Embraer in talks with Brazil about WTO challenge on CSeries
Embraer CEO Paulo Cesar Silva
Embraer is in discussions with the Brazilian government about the possibility of challenging the Québec provincial government’s $1 billion investment in Bombardier’s CSeries program through the World Trade Organization (WTO), according to Embraer CEO Paulo Cesar Silva.
Speaking to ATW and Aviation Week editors, Silva reiterated his objection to the government investment in the CSeries program, in which Québec now has a 49% stake. Silva believes the government investment played a role in Delta Air Lines choosing the CSeries over an Embraer aircraft when placing a firm order for 75 CS100s earlier this year.
“I continue to be very unhappy with this,” Silva said. “We are very worried about the situation because this is causing a huge disruption in the market. We are competing no longer with Bombardier, we are competing with the Canadian government that is now manufacturing aircraft through the CSeries program. It is very unfair.”
He added that Brazil-based Embraer is “talking very seriously with our government about moving to a different level of conversation, a more disruptive conversation between Brazil and Canada. Of course, it’s not up to Embraer. It’s up to Brazil and our government to do it at the WTO. We are definitely talking with our government, and they are worried about it.”
But Silva conceded that the WTO “is not efficient at all” as a forum for settling aircraft subsidy disputes, citing the ongoing back-and-forth at the WTO between the US and EU over alleged Airbus and Boeing subsidies. “So, as an aircraft manufacturer, I would like to have [a global] industry agreement [on subsidies],” he said. “Maybe after this Airbus-Boeing dispute, [there can be] an industry agreement.”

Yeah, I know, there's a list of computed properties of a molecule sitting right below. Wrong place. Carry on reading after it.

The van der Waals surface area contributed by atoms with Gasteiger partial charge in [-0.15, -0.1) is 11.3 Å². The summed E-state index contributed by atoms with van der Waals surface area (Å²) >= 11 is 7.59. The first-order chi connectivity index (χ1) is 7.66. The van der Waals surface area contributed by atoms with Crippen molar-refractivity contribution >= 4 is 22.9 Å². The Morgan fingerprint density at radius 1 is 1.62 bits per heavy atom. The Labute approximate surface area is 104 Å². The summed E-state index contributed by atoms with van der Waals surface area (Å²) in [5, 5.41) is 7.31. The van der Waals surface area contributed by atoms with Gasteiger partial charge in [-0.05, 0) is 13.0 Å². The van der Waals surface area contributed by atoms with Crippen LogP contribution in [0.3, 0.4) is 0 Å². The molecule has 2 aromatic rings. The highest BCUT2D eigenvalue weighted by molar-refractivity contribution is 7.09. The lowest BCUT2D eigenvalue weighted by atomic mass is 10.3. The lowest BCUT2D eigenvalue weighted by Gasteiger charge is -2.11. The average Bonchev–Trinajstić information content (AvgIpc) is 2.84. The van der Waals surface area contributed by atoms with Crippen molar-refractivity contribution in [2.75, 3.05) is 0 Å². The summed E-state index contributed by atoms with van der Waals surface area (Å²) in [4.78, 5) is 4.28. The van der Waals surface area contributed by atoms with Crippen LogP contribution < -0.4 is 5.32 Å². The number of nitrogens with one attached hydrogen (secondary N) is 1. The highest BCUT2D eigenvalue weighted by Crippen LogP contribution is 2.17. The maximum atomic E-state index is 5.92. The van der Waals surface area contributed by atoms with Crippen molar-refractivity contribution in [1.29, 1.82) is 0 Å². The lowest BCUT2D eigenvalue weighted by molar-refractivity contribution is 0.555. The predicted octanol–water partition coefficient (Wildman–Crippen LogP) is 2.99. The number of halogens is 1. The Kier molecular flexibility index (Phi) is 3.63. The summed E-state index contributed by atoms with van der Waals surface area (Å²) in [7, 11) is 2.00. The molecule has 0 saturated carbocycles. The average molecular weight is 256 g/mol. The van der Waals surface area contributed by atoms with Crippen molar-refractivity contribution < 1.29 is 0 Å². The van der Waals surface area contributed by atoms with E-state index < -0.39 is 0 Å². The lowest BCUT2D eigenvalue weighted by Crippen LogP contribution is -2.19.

A universal agreement on aircraft subsidy rules “is a possibility,” Silva said, adding, “As an industry, I think it’s something we should look at.”
Speaking to Aviation Week in July at the Farnborough Airshow, Québec premier Philippe Couillard defended investing $1 billion for a 49% stake in the CSeries program. “There is not a cent of subsidy in this government intervention,” he said. “It’s equity and warrants, similar to what any other investor would have done. I know the competitors will not be very happy, but I challenge anyone to find anything [that would indicate this is not a] typical commercial investment.”
Aaron Karp email@example.com